Pray without ceasing

Rev. John Brucciani SSPX

Amidst the humdrum routines of daily life, our Lord's voice calls us to attention. He reminds us that our first duty is to always focus on the one thing necessary:

Seek ye therefore first the kingdom of God, and his justice, and all these things shall be added unto you. (Mt. 6:33)

The greatest challenge in life is to remain focused on developing and enhancing the powers we have received at Baptism. Baptism does indeed empower us and makes us capable of fulfilling our duties of religion in a manner truly pleasing to God.

We receive in particular the power of prayer. Our conversation with God and our supplications to Him take on a supernaturally persuasive capacity. Our baptismal character gives us free entrance to the heavenly courts where we are received and heard with attention and compassion.

Such a privilege should not be used sparingly. On the contrary, we should use and abuse our right to come before our Lord and makes known to Him our love, our gratitude for graces received and our needs.

St. Paul bids us to "pray unceasingly." It is not a counsel but a command. Yet, how is the fulfilment of our duties of prayer possible with the busy lives we lead? Does St. Paul forget how weak we are and, regardless, bid us become like the Seraphim who sing God's praises unceasingly? How can we spend our lives in prayer, when at the same time God asks us to subdue the earth and make it bear fruit, and moreover, by the sweat of our brow?

Our perplexity only increases when we hear our Lord asking that we pray not only continuously, but in few words:

When you are praying, speak not much, as the heathens. For they think that in their much speaking they may be heard. (Mt 6:7).

Must we shorten our prayer, whilst at the same time prolonging it? What does our Lord mean by continuous prayer?

Continuous prayer is given only to select souls. It is one that does not use words and is not made up of supplications and litanies. It does not require that we bend our knees or take up our missal. Continuous prayer is something that can happen in any place and in the course of any occupation. Multiform, it is fundamentally simple. It invades everything, it transfigures everything, it sanctifies everything.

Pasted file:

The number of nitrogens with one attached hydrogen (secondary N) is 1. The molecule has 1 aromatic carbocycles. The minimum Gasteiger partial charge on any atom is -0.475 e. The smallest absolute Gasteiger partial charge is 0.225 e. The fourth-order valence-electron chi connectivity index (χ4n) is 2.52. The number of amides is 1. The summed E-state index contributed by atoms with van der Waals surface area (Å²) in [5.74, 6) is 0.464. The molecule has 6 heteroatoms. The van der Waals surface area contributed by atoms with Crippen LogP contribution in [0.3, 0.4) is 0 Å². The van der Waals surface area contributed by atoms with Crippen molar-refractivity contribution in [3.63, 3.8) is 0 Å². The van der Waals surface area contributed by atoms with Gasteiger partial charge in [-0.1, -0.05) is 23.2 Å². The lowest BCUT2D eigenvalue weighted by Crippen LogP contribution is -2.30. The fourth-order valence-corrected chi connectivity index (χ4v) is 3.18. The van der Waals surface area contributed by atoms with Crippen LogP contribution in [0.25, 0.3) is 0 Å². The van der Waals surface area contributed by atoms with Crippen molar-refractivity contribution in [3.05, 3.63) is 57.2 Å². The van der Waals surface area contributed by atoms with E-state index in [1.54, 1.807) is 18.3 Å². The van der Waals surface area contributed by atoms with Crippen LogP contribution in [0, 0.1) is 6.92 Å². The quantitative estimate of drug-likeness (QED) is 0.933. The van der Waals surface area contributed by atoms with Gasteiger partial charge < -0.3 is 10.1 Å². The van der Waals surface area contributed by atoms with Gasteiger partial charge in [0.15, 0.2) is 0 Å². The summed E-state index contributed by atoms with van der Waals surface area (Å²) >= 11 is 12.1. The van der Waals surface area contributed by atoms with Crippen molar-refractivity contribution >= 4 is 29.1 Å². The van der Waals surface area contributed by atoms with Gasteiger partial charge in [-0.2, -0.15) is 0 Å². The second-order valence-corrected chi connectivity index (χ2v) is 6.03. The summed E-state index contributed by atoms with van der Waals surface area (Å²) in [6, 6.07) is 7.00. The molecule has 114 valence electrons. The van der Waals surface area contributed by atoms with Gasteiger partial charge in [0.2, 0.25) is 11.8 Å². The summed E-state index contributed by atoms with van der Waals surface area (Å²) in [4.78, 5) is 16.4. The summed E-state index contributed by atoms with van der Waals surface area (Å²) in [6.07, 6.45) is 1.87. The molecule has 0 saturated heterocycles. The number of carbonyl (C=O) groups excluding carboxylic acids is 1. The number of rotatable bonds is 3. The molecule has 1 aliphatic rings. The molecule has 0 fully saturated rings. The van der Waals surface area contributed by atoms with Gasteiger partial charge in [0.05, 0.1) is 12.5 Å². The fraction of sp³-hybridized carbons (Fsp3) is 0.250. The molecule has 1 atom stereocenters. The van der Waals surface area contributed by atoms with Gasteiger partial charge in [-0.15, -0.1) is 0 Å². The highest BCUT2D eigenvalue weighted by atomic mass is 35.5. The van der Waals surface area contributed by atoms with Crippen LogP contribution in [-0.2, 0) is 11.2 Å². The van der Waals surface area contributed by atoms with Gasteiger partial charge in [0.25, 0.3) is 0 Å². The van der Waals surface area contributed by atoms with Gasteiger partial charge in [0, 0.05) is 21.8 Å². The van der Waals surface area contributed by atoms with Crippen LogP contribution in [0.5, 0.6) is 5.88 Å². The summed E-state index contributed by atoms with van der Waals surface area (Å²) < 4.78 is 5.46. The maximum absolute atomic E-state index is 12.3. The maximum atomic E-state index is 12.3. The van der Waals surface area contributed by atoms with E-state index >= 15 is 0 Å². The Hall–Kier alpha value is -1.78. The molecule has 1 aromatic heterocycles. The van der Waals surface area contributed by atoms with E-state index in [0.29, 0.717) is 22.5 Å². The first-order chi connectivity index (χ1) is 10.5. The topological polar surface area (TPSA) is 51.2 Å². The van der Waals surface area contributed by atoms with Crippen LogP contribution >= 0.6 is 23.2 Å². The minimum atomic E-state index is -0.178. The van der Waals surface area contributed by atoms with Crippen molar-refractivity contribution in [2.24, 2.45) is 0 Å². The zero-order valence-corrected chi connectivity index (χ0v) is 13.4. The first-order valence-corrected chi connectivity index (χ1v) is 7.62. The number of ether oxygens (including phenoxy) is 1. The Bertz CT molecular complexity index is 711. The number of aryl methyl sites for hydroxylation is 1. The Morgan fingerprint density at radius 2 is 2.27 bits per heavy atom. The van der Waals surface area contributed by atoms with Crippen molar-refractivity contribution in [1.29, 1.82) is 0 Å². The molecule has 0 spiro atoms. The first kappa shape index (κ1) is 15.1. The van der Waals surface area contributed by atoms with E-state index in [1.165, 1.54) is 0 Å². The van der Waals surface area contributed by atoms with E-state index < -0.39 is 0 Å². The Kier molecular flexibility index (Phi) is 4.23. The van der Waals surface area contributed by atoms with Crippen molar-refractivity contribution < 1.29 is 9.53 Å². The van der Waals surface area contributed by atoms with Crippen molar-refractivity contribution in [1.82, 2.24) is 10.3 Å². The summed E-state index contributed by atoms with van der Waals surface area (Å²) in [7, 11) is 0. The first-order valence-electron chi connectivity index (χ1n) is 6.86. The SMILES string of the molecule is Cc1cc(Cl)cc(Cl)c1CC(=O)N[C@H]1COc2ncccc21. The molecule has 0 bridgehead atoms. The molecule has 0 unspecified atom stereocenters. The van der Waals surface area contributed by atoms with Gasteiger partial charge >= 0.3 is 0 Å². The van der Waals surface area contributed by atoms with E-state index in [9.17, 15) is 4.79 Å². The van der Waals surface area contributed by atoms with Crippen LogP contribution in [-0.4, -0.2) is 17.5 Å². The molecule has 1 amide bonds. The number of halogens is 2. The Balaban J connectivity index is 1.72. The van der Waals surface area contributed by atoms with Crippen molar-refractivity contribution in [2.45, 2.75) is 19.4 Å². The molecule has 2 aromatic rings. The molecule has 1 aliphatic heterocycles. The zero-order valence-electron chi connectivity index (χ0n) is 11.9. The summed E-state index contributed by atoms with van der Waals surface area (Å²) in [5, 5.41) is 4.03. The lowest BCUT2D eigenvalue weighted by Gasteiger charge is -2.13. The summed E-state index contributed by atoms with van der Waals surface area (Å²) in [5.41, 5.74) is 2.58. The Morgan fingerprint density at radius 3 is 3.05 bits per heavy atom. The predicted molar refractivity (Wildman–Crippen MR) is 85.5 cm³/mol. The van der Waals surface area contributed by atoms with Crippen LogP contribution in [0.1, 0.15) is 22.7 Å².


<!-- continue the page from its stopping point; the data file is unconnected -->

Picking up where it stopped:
According to Saint Augustine, continuous prayer is simply called desire:

Your continuous desire is your continuous prayer. If you cease to desire then you will have fallen silent in your prayer."

True prayer is not made up of gestures and words. These are preparatory measures that separate our minds and hearts from the things of the world and place them in God's presence. Then prayer takes over.

Prayer is the language of the heart’s yearning for God; it is the interpreter of the heart’s desire.

The mouth speaks through the medium of words, the heart speaks through the medium of its desires. It is your heart’s desire that is your prayer.

It is not words that God wants of you, but your hearts.

It is with the heart we ask; with the heart, we seek; and it is with the voice of the heart that the door is opened.

A keen desire of the heart is, therefore, the way to God. It does not matter if we are frustrated in prayer or that we are distracted. What is important is that we desire to please God and to love him ever more and that we avail ourselves of the means God has given us to join our prayers to those of the Church. Hence the importance of Holy Mass.

Baptism has given us the power to desire union with God and to effect that union through patient fulfilment of our duties of state. In St. Paul's words:

Whatsoever you do, do it from the heart, as to the Lord, and not to men."

This is the key to making the humdrum holy and prayerful.

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